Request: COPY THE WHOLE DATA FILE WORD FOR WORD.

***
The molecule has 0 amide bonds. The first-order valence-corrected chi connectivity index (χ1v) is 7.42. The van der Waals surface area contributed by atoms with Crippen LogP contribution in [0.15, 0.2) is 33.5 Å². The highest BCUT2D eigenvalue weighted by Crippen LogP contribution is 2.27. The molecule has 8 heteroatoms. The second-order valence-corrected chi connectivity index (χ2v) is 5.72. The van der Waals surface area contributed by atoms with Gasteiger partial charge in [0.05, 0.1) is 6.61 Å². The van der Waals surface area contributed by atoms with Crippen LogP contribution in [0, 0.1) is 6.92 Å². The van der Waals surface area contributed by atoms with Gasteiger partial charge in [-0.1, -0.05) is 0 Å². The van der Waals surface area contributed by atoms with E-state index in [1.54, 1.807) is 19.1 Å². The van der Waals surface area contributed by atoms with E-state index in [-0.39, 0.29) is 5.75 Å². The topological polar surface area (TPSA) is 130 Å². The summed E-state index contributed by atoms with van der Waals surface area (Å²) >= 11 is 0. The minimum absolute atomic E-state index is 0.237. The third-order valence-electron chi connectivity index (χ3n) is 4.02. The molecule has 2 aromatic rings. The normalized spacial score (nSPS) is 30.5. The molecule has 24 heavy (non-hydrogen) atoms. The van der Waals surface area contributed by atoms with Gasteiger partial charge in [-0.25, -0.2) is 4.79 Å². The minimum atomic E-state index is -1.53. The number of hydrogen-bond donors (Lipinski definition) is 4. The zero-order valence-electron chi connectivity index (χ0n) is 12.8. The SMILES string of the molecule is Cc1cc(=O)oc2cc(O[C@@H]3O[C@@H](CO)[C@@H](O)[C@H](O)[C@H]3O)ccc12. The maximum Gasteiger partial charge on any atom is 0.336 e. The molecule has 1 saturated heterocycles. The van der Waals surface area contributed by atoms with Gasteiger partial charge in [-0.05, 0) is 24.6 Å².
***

The molecule has 0 amide bonds. The first-order valence-corrected chi connectivity index (χ1v) is 7.42. The van der Waals surface area contributed by atoms with Crippen LogP contribution in [0.15, 0.2) is 33.5 Å². The highest BCUT2D eigenvalue weighted by Crippen LogP contribution is 2.27. The molecule has 8 heteroatoms. The second-order valence-corrected chi connectivity index (χ2v) is 5.72. The van der Waals surface area contributed by atoms with Gasteiger partial charge in [0.05, 0.1) is 6.61 Å². The van der Waals surface area contributed by atoms with Crippen LogP contribution in [0, 0.1) is 6.92 Å². The van der Waals surface area contributed by atoms with Gasteiger partial charge in [-0.1, -0.05) is 0 Å². The van der Waals surface area contributed by atoms with E-state index in [1.54, 1.807) is 19.1 Å². The van der Waals surface area contributed by atoms with E-state index in [-0.39, 0.29) is 5.75 Å². The topological polar surface area (TPSA) is 130 Å². The summed E-state index contributed by atoms with van der Waals surface area (Å²) >= 11 is 0. The minimum absolute atomic E-state index is 0.237. The third-order valence-electron chi connectivity index (χ3n) is 4.02. The molecule has 2 aromatic rings. The normalized spacial score (nSPS) is 30.5. The molecule has 24 heavy (non-hydrogen) atoms. The van der Waals surface area contributed by atoms with Gasteiger partial charge in [-0.25, -0.2) is 4.79 Å². The minimum atomic E-state index is -1.53. The number of hydrogen-bond donors (Lipinski definition) is 4. The zero-order valence-electron chi connectivity index (χ0n) is 12.8. The SMILES string of the molecule is Cc1cc(=O)oc2cc(O[C@@H]3O[C@@H](CO)[C@@H](O)[C@H](O)[C@H]3O)ccc12. The maximum Gasteiger partial charge on any atom is 0.336 e. The molecule has 1 saturated heterocycles. The van der Waals surface area contributed by atoms with Gasteiger partial charge in [-0.05, 0) is 24.6 Å².